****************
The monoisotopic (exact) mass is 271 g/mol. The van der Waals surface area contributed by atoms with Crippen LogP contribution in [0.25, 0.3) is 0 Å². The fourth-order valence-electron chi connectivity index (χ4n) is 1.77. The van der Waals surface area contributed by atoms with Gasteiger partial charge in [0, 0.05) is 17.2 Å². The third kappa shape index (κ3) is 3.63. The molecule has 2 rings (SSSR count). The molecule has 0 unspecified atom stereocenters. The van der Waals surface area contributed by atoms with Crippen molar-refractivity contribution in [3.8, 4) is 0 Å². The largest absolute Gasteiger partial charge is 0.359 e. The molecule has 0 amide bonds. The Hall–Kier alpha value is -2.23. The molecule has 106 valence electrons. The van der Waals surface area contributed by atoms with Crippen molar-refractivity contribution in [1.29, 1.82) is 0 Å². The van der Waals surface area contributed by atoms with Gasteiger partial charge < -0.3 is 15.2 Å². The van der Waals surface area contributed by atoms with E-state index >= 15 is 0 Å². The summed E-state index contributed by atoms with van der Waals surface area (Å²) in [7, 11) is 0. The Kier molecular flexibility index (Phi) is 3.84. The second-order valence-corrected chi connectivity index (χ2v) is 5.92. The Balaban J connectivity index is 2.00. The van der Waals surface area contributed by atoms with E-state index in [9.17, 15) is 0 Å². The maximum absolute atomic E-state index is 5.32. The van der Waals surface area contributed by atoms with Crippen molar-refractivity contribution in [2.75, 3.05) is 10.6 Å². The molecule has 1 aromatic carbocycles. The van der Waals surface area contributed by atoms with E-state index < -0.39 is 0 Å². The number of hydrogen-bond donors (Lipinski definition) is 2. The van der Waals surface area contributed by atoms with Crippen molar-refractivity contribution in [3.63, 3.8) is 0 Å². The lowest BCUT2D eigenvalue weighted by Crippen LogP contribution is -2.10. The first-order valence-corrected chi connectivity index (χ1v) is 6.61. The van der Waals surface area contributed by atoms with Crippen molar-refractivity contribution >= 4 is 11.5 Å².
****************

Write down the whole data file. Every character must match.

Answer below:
The monoisotopic (exact) mass is 271 g/mol. The van der Waals surface area contributed by atoms with Crippen LogP contribution in [0.25, 0.3) is 0 Å². The fourth-order valence-electron chi connectivity index (χ4n) is 1.77. The van der Waals surface area contributed by atoms with Gasteiger partial charge in [0, 0.05) is 17.2 Å². The third kappa shape index (κ3) is 3.63. The molecule has 2 rings (SSSR count). The molecule has 0 unspecified atom stereocenters. The van der Waals surface area contributed by atoms with Crippen molar-refractivity contribution in [3.8, 4) is 0 Å². The largest absolute Gasteiger partial charge is 0.359 e. The molecule has 0 amide bonds. The Hall–Kier alpha value is -2.23. The molecule has 106 valence electrons. The van der Waals surface area contributed by atoms with Crippen molar-refractivity contribution in [1.29, 1.82) is 0 Å². The van der Waals surface area contributed by atoms with Gasteiger partial charge < -0.3 is 15.2 Å². The van der Waals surface area contributed by atoms with E-state index >= 15 is 0 Å². The summed E-state index contributed by atoms with van der Waals surface area (Å²) in [7, 11) is 0. The Kier molecular flexibility index (Phi) is 3.84. The second-order valence-corrected chi connectivity index (χ2v) is 5.92. The Balaban J connectivity index is 2.00. The van der Waals surface area contributed by atoms with E-state index in [9.17, 15) is 0 Å². The maximum absolute atomic E-state index is 5.32. The van der Waals surface area contributed by atoms with Crippen molar-refractivity contribution in [2.75, 3.05) is 10.6 Å². The molecule has 1 aromatic carbocycles. The van der Waals surface area contributed by atoms with E-state index < -0.39 is 0 Å². The number of hydrogen-bond donors (Lipinski definition) is 2. The van der Waals surface area contributed by atoms with Crippen molar-refractivity contribution in [3.63, 3.8) is 0 Å². The lowest BCUT2D eigenvalue weighted by Crippen LogP contribution is -2.10. The first-order valence-corrected chi connectivity index (χ1v) is 6.61. The van der Waals surface area contributed by atoms with Crippen molar-refractivity contribution >= 4 is 11.5 Å².